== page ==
A month ago, the President promised that every American who wants a test can get one — a pledge that is still not close to being fulfilled despite misleading boasts that no nation has tested more suspected coronavirus patients than the United States when the most valuable metric in this regard is how many tests have been conducted per head of the population. The continuing shortages of tests could complicate the effort to get people back to work in the longer term.
Trump’s chaotic leadership style is not always reflected in the lower levels of his administration.
Top medical officials on the task force like Fauci and Dr. Deborah Birx are trusted by many Americans — though not by those on the conservative fringe who believe they are hyping the magnitude of the crisis. And Vice President Mike Pence, notwithstanding his incessant praise of Trump in public, has been important in keeping lines of communication open with governors who incur the President’s wrath. Treasury Secretary Steven Mnuchin has been an effective dealmaker with Congress in framing plans to put the economy in suspended animation and to help millions of Americans who have lost their jobs.
Trump ‘the fighter’ is back
There has often been the impression that Trump is playing to his Fox News gallery in his attacks on reporters asking straight questions about the federal response and assaults on governors asking for more federal help.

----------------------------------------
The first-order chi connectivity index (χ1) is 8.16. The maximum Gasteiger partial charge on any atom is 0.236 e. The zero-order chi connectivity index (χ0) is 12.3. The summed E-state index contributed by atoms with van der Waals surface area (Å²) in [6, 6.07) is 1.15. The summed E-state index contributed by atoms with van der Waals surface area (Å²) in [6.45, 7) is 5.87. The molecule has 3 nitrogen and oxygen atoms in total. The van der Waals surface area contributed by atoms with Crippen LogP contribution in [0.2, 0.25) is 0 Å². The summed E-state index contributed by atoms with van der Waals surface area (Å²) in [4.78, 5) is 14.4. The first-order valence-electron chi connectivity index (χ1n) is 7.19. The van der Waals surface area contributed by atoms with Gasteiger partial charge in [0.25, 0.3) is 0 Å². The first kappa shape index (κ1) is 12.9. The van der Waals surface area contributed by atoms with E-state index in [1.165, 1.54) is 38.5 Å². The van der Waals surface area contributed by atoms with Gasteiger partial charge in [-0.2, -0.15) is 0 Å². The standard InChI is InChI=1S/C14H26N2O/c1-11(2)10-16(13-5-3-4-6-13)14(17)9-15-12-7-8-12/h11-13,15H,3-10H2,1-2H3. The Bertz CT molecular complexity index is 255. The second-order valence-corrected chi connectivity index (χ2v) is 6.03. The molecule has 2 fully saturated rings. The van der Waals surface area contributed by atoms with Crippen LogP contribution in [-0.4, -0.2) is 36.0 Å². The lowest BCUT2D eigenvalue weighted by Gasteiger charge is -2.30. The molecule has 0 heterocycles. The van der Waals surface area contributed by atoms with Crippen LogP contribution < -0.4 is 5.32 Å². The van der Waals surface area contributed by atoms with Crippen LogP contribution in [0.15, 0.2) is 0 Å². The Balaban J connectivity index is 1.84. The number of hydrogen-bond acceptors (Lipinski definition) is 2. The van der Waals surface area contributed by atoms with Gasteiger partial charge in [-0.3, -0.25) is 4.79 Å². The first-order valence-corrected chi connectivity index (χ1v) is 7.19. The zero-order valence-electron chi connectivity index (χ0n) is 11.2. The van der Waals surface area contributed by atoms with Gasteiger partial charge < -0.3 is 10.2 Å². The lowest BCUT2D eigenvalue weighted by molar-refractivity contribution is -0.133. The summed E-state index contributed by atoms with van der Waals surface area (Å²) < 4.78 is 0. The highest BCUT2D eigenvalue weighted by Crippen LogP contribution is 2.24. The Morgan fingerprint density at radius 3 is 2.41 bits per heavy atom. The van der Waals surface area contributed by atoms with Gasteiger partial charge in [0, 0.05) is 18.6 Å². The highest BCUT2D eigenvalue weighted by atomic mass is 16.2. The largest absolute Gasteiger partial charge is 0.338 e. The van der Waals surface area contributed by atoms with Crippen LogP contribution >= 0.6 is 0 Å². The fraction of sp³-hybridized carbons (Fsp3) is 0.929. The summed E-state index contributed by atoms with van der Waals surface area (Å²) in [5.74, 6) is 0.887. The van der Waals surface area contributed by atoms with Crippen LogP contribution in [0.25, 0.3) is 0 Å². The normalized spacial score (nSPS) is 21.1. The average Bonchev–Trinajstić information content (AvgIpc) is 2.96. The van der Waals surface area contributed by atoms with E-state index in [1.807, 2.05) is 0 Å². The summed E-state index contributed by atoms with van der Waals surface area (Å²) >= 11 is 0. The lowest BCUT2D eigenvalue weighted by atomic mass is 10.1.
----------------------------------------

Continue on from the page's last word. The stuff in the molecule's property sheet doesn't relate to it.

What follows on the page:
That the bottom has not entirely fallen out of Trump’s presidency after such a shaky and self-regarding performance is testimony to his success in discrediting objective sources of news and accountability in the eyes of his followers.
But the President has spent so much time defending his earlier comments that the virus didn’t represent a threat — that it was like the flu and it would go away — that it has hampered his capacity to get a grip on the administration’s public message.
Some critics have accused Trump of turning the briefings into the campaign rallies that he can no longer hold with the more than 90% of Americans currently advised to stay in their homes. He seems to be trying to dominate television airtime and to prepare the ground to declare a great victory over the virus ahead of his reelection.
Ironically, the best way for Trump to have secured reelection in November would have been to eschew politics altogether and devote his presidency entirely to mobilizing a nation in the worst domestic crisis since World War II.
Even with his late start, Americans who did not necessarily support him might have given him a break. Almost every national crisis reveals deficiencies in government. Trump is not alone in not being prepared; states also failed to ready themselves for a pandemic. And there’s sufficient blame left over for previous administrations in some respects.
Meanwhile the President has not been flattered by comparison with several governors who have emerged as the faces of the fight against the pandemic, for instance New York Democratic Gov. Andrew Cuomo.
Trump is not wrong to press his medical aides on whether hydroxycholoroquine, an anti-malaria drug should be prescribed to Covid-19 patients given anecdotal evidence that it has helped alleviate symptoms in some cases in Italy and China.
Yet his enthusiasm for the drug ignores that it hasn’t been approved by the Food and Drug Administration for coronavirus patients.
After all but prescribing it for himself on Saturday, the President said the drug, which could cause serious side effects and can be toxic in combination with other therapies, should be used to keep Americans alive.
“What do I know? I am not a doctor. But I have common sense,” Trump said Sunday.
CNN’s Jim Acosta and Kaitlin Collins contributed to this story.